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Persistent SARS-CoV-2 infection in patients with secondary antibody deficiency: successful clearance following combination casirivimab and imdevimab (REGN-COV2) monoclonal antibody therapy

Lookup NU author(s): Dr Yusri Taha, Dr Ewan Hunter, Dr Wendy Osborne, Dr Matthew BashtonORCiD, Dr Darren Smith, Dr Matthias Schmid, Dr Christopher DuncanORCiD



This work is licensed under a Creative Commons Attribution 4.0 International License (CC BY 4.0).


© 2021, The Author(s).Background: There is growing evidence that antibody responses play a role in the resolution of SARS-CoV-2 infection. Patients with primary or secondary antibody deficiency are at increased risk of persistent infection. This challenging clinical scenario is associated with adverse patient outcome and potentially creates an ecological niche for the evolution of novel SARS-CoV-2 variants with immune evasion capacity. Case reports and/or series have implied a therapeutic role for convalescent plasma (CP) to secure virological clearance, although concerns have been raised about the effectiveness of CP and its potential to drive viral evolution, and it has largely been withdrawn from clinical use in the UK. Case presentation: We report two cases in which persistent SARS-CoV-2 infection was cleared following administration of the monoclonal antibody combination casirivimab and imdevimab (REGN-COV2, Ronapreve). A 55-year-old male with follicular lymphoma, treated with B cell depleting therapy, developed SARS-CoV-2 infection in September 2020 which then persisted for over 200 days. He was hospitalised on four occasions with COVID-19 and suffered debilitating fatigue and malaise throughout. There was no clinical response to antiviral therapy with remdesivir or CP, and SARS-CoV-2 was consistently detected in nasopharyngeal swabs. Intrahost evolution of several spike variants of uncertain significance was identified by viral sequence analysis. Delivery of REGN-COV2, in combination with remdesivir, was associated with clinical improvement and viral clearance within 6 days, which was sustained for over 150 days despite immunotherapy for relapsed follicular lymphoma. The second case, a 68-year-old female with chronic lymphocytic leukaemia on ibrutinib, also developed persistent SARS-CoV-2 infection. Despite a lack of response to remdesivir, infection promptly cleared following REGN-COV2 in combination with remdesivir, accompanied by resolution of inflammation and full clinical recovery that has been maintained for over 290 days. Conclusions: These cases highlight the potential benefit of REGN-COV2 as therapy for persistent SARS-CoV-2 infection in antibody deficient individuals, including after failure of CP treatment. Formal clinical studies are warranted to assess the effectiveness of REGN-COV2 in antibody-deficient patients, especially in light of the emergence of variants of concern, such as Omicron, that appear to evade REGN-COV2 neutralisation.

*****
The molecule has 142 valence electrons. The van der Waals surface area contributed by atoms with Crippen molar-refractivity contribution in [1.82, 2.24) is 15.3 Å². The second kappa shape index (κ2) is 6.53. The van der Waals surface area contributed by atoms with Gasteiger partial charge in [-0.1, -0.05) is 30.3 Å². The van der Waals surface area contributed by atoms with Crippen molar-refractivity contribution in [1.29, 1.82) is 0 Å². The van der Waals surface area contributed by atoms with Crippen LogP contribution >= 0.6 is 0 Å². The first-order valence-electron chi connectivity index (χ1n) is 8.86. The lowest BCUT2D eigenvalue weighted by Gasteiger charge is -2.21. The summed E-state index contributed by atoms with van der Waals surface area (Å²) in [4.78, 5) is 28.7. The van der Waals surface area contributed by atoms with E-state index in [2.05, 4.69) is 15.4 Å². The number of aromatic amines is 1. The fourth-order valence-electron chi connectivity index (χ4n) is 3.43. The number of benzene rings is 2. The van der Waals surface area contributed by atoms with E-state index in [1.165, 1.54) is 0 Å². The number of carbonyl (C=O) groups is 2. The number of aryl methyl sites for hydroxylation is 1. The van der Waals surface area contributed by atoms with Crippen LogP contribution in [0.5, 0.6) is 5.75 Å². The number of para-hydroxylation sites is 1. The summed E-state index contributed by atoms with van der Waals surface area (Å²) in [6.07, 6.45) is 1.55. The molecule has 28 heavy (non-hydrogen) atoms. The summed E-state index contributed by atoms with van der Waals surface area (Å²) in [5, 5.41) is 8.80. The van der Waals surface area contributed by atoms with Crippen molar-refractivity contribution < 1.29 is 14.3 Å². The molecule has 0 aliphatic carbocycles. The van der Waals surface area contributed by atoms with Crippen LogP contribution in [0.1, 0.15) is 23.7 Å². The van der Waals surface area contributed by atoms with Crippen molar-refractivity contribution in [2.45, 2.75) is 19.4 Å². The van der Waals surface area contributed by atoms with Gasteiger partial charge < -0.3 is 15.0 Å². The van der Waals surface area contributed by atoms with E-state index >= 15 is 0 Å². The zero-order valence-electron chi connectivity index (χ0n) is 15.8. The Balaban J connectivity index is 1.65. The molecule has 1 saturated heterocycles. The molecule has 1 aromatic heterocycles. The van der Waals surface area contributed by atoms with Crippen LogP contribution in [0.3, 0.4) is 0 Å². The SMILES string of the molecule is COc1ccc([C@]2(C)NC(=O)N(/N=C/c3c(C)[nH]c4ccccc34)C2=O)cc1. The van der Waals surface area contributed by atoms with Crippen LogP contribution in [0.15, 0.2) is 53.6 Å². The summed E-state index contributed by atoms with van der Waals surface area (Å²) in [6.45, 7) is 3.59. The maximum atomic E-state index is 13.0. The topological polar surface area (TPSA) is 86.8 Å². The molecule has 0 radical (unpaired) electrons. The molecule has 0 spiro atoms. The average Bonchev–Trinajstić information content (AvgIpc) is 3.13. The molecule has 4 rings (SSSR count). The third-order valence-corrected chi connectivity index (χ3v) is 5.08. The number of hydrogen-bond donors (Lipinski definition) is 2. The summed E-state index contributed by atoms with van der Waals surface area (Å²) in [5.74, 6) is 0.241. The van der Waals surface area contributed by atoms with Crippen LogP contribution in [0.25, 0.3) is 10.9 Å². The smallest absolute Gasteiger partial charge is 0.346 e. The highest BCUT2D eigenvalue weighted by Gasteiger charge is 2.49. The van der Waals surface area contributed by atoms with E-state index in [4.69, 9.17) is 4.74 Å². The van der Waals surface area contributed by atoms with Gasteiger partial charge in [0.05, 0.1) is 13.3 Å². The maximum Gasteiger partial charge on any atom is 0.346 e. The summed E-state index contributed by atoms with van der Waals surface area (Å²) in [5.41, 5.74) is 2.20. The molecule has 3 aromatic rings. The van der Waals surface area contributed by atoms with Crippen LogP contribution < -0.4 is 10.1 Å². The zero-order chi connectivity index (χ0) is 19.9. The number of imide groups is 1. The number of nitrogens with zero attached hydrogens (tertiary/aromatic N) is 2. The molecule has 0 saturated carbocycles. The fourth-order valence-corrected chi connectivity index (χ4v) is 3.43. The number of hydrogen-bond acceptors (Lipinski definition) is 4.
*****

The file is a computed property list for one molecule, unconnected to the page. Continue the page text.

Publication metadata

Author(s): Taha Y, Wardle H, Evans AB, Hunter ER, Marr H, Osborne W, Bashton M, Smith D, Burton-Fanning S, Schmid ML, Duncan CJA

Publication type: Article

Publication status: Published

Journal: Annals of Clinical Microbiology and Antimicrobials

Year: 2021

Volume: 20

Issue: 1

Print publication date: 01/12/2021

Online publication date: 30/12/2021

Acceptance date: 22/12/2021

Date deposited: 14/01/2022

ISSN (electronic): 1476-0711

Publisher: BioMed Central Ltd


DOI: 10.1186/s12941-021-00491-2


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Funder referenceFunder name
CJAD is funded by the Barbour Foundation, the UK-Coronavirus Immunology Consortium and a Wellcome Clinical Research Career Development Fellowship (211153/Z/18/Z).
Formal funding was not required for this case report.